Now there’s the Writer’s Guide…

I currently live in the beautiful California wine country with my lovely wife, published author Melanie Jackson, and Butterscotch the cat.

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Preview 01:58

I use Microsoft Word for writing.  As a result, I include explanations of how to implement important software features in support of writing using my editor of choice, Microsoft Word.  I realize that writers use many different editors (e.g. Scrivener).  My hope is that rather than excluding my examples because people use different editors that their inclusion will allow users of all editors to transpose my best practices to their personal editor.

And with that, here we go with the first chapter…

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Preview 00:49
Brian Jackson's Writer's Guide Download
+ Words and Spaces
16 lectures 59:43

Introduction to Words

What is it that makes a word a word?  I suppose many would argue for correct spelling of the word; in other words, the placement of letters in a prescribed pattern.  Instead, I’d argue that it’s the spaces surrounding a block of characters that turn characters into words.  Could it be that there’s so much to learn from a space that we must begin there?  Yes, I’m afraid it’s so.  As a result, we’ll begin this seemingly simple chapter with the even more basic discussion of word spacing.  Only then will we move on to the words themselves – capitalization, plurals and more.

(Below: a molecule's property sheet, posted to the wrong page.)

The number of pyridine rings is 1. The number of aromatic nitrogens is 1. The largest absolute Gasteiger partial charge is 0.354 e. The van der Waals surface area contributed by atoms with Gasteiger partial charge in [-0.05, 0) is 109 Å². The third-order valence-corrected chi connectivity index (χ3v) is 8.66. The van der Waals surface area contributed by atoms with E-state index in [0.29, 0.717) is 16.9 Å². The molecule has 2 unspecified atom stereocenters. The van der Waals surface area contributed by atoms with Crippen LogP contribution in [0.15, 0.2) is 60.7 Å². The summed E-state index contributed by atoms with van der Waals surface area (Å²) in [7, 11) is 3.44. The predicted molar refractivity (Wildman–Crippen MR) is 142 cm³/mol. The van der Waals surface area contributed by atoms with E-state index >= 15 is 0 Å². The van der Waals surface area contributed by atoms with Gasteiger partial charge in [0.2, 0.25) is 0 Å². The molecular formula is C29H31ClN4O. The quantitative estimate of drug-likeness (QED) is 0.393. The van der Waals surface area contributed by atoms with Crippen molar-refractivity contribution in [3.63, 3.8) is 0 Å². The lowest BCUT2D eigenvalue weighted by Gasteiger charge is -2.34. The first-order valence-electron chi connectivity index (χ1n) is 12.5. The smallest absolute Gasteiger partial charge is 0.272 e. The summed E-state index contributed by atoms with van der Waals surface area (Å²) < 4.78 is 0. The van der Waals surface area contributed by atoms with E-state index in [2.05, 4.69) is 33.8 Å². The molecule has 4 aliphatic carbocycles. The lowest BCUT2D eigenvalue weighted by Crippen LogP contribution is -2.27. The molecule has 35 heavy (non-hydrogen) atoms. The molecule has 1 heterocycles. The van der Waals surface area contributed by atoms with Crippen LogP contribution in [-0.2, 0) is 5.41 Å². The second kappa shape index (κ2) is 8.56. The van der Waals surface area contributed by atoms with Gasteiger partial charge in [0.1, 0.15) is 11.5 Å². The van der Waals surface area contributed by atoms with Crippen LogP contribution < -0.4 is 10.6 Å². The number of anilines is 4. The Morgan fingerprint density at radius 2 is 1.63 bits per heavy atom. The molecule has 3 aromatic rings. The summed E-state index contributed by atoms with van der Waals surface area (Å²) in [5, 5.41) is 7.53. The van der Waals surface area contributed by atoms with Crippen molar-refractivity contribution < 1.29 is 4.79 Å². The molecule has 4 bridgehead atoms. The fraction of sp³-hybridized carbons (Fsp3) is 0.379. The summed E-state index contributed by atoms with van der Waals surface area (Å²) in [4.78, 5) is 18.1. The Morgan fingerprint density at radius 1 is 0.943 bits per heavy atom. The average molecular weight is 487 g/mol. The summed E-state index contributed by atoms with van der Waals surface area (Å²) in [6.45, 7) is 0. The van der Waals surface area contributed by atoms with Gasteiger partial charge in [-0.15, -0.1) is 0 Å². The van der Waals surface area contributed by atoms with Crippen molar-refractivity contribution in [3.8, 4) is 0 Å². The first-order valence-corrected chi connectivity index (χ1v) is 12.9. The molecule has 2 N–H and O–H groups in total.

Don’t be deceived into thinking that this is a throw away chapter that you can skip.  At the very least you should skim its contents.  I think you’ll find a surprising wealth of complexity when it comes to the proper use of the simple English word in writing.

This chapter is presented as a series of rules for the proper use of words in the written English language.  It includes the most fundamental information that you must memorize and be ready to recall instantly if you are to become an efficient and effective writer.  Make sure you have this information down cold before proceeding to the next chapter.

Now, without further ado, let’s get started with a general description of words and the spaces that create them.

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Preview 01:46

Words and Spaces

This chapter describes the rules for proper spacing when delimiting words.  Additional rules for adding more sophisticated forms of white space follow.

If I had to summarize the contents of this chapter I would say: “Be neat and consistent.”  Following these rules rigorously will improve the readability of your text.